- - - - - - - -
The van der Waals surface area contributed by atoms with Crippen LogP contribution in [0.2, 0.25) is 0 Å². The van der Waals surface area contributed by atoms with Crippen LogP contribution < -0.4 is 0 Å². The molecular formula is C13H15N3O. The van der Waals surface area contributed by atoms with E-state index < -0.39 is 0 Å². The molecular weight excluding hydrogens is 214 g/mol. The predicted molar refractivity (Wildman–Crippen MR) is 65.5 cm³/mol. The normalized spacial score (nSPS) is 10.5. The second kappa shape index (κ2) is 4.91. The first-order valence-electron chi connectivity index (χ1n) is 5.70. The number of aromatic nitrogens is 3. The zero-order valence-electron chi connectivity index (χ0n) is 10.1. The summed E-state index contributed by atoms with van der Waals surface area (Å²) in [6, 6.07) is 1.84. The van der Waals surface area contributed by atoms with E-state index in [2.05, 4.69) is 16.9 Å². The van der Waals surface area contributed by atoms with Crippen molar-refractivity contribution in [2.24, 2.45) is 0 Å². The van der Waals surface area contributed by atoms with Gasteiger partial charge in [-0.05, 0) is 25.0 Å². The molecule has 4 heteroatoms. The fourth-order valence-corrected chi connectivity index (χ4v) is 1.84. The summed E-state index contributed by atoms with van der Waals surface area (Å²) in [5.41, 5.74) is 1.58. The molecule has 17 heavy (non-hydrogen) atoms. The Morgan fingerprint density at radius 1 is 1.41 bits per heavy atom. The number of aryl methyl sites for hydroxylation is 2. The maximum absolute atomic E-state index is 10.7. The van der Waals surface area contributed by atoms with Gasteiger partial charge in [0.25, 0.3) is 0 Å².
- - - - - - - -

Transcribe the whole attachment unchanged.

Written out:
The van der Waals surface area contributed by atoms with Crippen LogP contribution in [0.2, 0.25) is 0 Å². The van der Waals surface area contributed by atoms with Crippen LogP contribution < -0.4 is 0 Å². The molecular formula is C13H15N3O. The van der Waals surface area contributed by atoms with E-state index < -0.39 is 0 Å². The molecular weight excluding hydrogens is 214 g/mol. The predicted molar refractivity (Wildman–Crippen MR) is 65.5 cm³/mol. The normalized spacial score (nSPS) is 10.5. The second kappa shape index (κ2) is 4.91. The first-order valence-electron chi connectivity index (χ1n) is 5.70. The number of aromatic nitrogens is 3. The zero-order valence-electron chi connectivity index (χ0n) is 10.1. The summed E-state index contributed by atoms with van der Waals surface area (Å²) in [6, 6.07) is 1.84. The van der Waals surface area contributed by atoms with E-state index in [2.05, 4.69) is 16.9 Å². The van der Waals surface area contributed by atoms with Crippen molar-refractivity contribution in [2.24, 2.45) is 0 Å². The van der Waals surface area contributed by atoms with Gasteiger partial charge in [-0.05, 0) is 25.0 Å². The molecule has 4 heteroatoms. The fourth-order valence-corrected chi connectivity index (χ4v) is 1.84. The summed E-state index contributed by atoms with van der Waals surface area (Å²) in [5.41, 5.74) is 1.58. The molecule has 17 heavy (non-hydrogen) atoms. The Morgan fingerprint density at radius 1 is 1.41 bits per heavy atom. The number of aryl methyl sites for hydroxylation is 2. The maximum absolute atomic E-state index is 10.7. The van der Waals surface area contributed by atoms with Gasteiger partial charge in [0.25, 0.3) is 0 Å².